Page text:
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Tuesday, October 2, 2007

How to Discourage Your Cat

from Jumping on Counters

Written by Anne Moss

If you have been reading a bit about
feline behavior, then you should know by now that cats and discipline don't mix; in other words, you should never punish your cat. Cats are not dogs and you simply can't take your cat to obedience class… That said, sometimes you need to lay down some rules in the house and get an educational point across to your cat. While I still hold that punishment, in the human ethical and moral sense of the word, does not work with cats, I wish to show you how to employ behavioral techniques based on negative reinforcement to teach your cat to stay away from certain places. This article will teach you how to discourage your cat from jumping on kitchen counters and any other high surfaces.
Before you even begin teaching your cat to stay away from certain places, let's look at the causes for this type of behavior. Cats require a sufficient amount of
living space, including enough vertical space. Before restricting your cat from accessing some areas, make sure that your kitty has plenty of roaming and climbing space within your home. Invest in cat trees, cat gyms and designated cat shelves. This stage is crucial! Not allowing your cat almost any climbing space will result in a stressed and frustrated kitty and even more behavioral issues down the road.
Once you've made sure that your cat has enough space (vertical space included), it's time to learn how to teach your cat right from wrong and "explain" to her which surfaces are off-limits. Since we are trying to prevent a certain type of behavior, rather than encourage one, we'll have to use Negative Reinforcement. We are trying to create a certain connection in the cat's mind, associating the type of behavior which we're trying to prevent with a negative outcome. Before I review the various methods for achieving this, there are three principles to keep in mind whenever attempting any kind of negative reinforcement with your cat –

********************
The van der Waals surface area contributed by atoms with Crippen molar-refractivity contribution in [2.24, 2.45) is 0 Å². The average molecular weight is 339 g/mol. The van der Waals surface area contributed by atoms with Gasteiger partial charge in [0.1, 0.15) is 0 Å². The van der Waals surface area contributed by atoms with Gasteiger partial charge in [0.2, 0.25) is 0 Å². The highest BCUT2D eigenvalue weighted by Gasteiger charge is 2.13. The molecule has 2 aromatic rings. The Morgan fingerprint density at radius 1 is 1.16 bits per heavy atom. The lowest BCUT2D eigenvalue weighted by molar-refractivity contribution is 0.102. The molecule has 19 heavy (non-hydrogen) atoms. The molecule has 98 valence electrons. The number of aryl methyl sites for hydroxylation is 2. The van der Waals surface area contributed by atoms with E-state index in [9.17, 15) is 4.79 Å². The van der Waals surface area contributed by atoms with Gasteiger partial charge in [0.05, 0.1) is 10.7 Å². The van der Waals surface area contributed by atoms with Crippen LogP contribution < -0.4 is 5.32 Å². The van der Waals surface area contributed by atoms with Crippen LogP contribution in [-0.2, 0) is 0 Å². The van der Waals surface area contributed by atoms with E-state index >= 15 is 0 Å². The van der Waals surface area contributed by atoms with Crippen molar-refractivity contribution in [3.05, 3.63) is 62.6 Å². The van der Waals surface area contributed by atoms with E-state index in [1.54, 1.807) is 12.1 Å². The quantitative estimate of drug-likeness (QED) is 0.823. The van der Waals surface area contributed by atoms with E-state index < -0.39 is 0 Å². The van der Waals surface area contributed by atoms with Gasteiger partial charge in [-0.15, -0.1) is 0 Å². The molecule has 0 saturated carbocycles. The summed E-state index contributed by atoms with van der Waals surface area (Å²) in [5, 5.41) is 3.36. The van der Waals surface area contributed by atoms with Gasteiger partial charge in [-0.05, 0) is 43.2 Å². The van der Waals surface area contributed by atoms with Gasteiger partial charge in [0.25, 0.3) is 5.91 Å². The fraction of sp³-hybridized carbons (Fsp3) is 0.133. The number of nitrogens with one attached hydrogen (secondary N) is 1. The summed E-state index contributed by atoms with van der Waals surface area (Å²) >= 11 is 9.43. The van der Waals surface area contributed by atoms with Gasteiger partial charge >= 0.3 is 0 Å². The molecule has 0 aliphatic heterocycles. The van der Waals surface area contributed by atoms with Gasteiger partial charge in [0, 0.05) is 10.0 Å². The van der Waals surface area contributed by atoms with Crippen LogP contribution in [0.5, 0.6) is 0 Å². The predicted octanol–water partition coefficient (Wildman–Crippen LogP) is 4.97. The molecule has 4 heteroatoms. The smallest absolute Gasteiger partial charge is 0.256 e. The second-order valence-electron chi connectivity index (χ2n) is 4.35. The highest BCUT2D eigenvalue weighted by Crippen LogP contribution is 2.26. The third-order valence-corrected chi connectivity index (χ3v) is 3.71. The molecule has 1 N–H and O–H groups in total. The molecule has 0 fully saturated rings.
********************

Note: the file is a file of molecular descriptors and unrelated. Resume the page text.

Keep the human out of the loop - We want to make sure that the cat associates the negative result directly with the action we want to prevent – never with you, the
cat owner.
Keep the reinforcement consistent – This is true of any behavioral learning process and is crucial when it comes to negative reinforcement. It means the cat has to receive a negative reaction every single time it attempts the behavior which we wish to discourage.
Keep stress levels down – Remember that cats are individuals and may have different reactions to sudden sounds, or any other type of sensory stimulation you may opt to use. You aim at making the unwanted behavior result in something unpleasant, but make sure it's not too frightening and doesn't cause your cat unnecessary stress.
So, now that we know our principles, let's review the commonly used negative reinforcement techniques and see which ones are best suitable for you and your cat.
The Water Squirter/Can Shaking
This is probably one of the best-known techniques of negative reinforcement. The idea here is for the cat owner to always be on guard, ready with a squirt bottle, an empty soda can with some coins in it, or even a compressed air can. As soon as the cat performs the forbidden act, you're supposed to apply the instrument of choice and either spray the cat with some water (never directly on its face), or simply "blow the horn" and create some loud sudden noise, hopefully without kitty seeing it was you who operated the nasty thing.
While this method can be very effective with some cats, I usually don't recommend using it, for several reasons. First, it could possibly associate you, the cat owner, with the punishment. Ideally, anyone using this method should try to attract as little attention to herself or himself as possible, and make the squirt bottle or "noise can" as disassociated from themselves as possible. In reality, this is extremely difficult to achieve, as most owners project their own nervousness and agitation into the process. Secondly, in terms of consistency, this method is far from perfect. It's difficult to be on the alert at all times, or even to be around at all times, and you end up with having a non-consistent pattern. Thirdly, and not less important, the water spray and loud noises can be too stressful for some cats.

Source: TheCat Site